It’s easy to fall into the habit of regarding self-referrals and kickbacks as strictly a matter of federal law, governed only by the federal Stark Law and Anti-Kickback Statute. But an April 13 verdict in California provides a vivid reminder that state law also has a role and that private insurers can be as fearsome as government authorities when it comes to fraudulent overbilling.
Insurer Aetna claimed that seven surgical centers in the San Francisco Bay area cooked up a scheme to drive up referrals and profits. According to Aetna, physician investors in the centers referred patients to the centers although the centers were out-of-network for patients in the Aetna plan. Out-of-network means higher fees for the centers and higher co-pays for the patients. But the patients didn’t mind the higher copays because the centers waived them. The referring physicians loved the higher fees because, Aetna says, they were compensated on the basis of billings.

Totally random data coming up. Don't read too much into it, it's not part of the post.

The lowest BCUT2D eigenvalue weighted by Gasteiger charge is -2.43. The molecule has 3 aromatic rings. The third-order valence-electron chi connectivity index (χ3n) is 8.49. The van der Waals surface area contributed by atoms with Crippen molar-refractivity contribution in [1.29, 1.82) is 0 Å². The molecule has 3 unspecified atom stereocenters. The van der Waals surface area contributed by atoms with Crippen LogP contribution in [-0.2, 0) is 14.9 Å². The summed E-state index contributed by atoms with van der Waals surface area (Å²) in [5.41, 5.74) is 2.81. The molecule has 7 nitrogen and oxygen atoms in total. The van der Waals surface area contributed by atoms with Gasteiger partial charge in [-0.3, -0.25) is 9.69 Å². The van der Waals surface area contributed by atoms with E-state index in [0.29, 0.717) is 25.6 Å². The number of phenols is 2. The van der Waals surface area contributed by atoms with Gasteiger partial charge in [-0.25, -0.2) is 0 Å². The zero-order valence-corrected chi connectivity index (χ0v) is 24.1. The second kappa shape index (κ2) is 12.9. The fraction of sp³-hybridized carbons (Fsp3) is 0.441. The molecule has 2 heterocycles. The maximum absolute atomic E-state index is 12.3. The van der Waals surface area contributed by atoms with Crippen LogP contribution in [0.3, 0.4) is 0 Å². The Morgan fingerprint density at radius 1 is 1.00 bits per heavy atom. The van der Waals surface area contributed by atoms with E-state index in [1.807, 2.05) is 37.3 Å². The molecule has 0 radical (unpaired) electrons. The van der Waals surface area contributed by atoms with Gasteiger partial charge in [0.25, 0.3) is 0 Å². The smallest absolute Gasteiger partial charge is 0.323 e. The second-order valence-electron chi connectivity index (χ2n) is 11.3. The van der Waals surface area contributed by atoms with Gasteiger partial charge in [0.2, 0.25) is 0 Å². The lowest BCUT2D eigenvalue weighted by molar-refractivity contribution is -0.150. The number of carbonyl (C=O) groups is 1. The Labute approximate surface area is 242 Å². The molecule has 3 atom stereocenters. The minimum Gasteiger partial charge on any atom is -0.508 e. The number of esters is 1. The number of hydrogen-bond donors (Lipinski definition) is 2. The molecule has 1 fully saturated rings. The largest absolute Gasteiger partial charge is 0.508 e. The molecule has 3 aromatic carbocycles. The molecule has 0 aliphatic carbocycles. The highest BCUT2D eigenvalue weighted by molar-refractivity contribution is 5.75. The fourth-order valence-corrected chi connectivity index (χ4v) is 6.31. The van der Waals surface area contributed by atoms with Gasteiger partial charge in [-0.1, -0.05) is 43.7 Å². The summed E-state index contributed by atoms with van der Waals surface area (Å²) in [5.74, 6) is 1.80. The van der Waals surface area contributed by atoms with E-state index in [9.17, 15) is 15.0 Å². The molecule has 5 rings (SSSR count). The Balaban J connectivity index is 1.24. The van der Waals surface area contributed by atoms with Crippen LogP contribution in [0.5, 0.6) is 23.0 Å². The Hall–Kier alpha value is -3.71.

So the patients were happy; the referring physicians were happy; and the centers were happy. Everyone was happy–except Aetna and the plan sponsors. Aetna claimed that the centers hid the co-pay waivers from it. When Aetna figured the scheme out, it sued the centers. On April 13 a Santa Clara jury found in Aetna’s favor on several state law claims, including fraud, conspiracy to commit fraud, and unjust enrichment. The jury assessed damages of $37.5 million, and the court entered judgment the following day.
The case is Aetna Life v. Bay Area Surgical Management, Case No. 1-12-CV-217943, Cal. Super. Ct., 2016.